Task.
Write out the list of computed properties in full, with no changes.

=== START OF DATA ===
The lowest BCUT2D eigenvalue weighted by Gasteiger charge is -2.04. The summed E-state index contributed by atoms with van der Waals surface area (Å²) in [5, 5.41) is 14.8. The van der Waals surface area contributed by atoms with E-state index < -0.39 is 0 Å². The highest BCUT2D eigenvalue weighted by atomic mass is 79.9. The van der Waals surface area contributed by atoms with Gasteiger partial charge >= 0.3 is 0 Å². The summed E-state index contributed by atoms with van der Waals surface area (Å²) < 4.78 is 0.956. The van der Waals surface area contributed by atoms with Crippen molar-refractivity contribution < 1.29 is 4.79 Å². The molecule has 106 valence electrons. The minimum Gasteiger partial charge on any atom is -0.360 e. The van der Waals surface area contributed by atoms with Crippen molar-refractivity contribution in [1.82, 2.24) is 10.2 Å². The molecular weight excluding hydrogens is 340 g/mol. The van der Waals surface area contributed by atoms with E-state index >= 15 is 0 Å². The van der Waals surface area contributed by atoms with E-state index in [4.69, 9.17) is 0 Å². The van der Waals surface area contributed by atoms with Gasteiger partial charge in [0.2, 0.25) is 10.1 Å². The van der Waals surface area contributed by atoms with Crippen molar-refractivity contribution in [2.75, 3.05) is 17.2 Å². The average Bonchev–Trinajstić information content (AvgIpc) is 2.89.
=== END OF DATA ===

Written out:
The lowest BCUT2D eigenvalue weighted by Gasteiger charge is -2.04. The summed E-state index contributed by atoms with van der Waals surface area (Å²) in [5, 5.41) is 14.8. The van der Waals surface area contributed by atoms with E-state index < -0.39 is 0 Å². The highest BCUT2D eigenvalue weighted by atomic mass is 79.9. The van der Waals surface area contributed by atoms with Gasteiger partial charge >= 0.3 is 0 Å². The summed E-state index contributed by atoms with van der Waals surface area (Å²) < 4.78 is 0.956. The van der Waals surface area contributed by atoms with Crippen molar-refractivity contribution < 1.29 is 4.79 Å². The molecule has 106 valence electrons. The minimum Gasteiger partial charge on any atom is -0.360 e. The van der Waals surface area contributed by atoms with Crippen molar-refractivity contribution in [1.82, 2.24) is 10.2 Å². The molecular weight excluding hydrogens is 340 g/mol. The van der Waals surface area contributed by atoms with E-state index >= 15 is 0 Å². The van der Waals surface area contributed by atoms with E-state index in [4.69, 9.17) is 0 Å². The van der Waals surface area contributed by atoms with Gasteiger partial charge in [0.2, 0.25) is 10.1 Å². The van der Waals surface area contributed by atoms with Crippen molar-refractivity contribution in [2.75, 3.05) is 17.2 Å². The average Bonchev–Trinajstić information content (AvgIpc) is 2.89.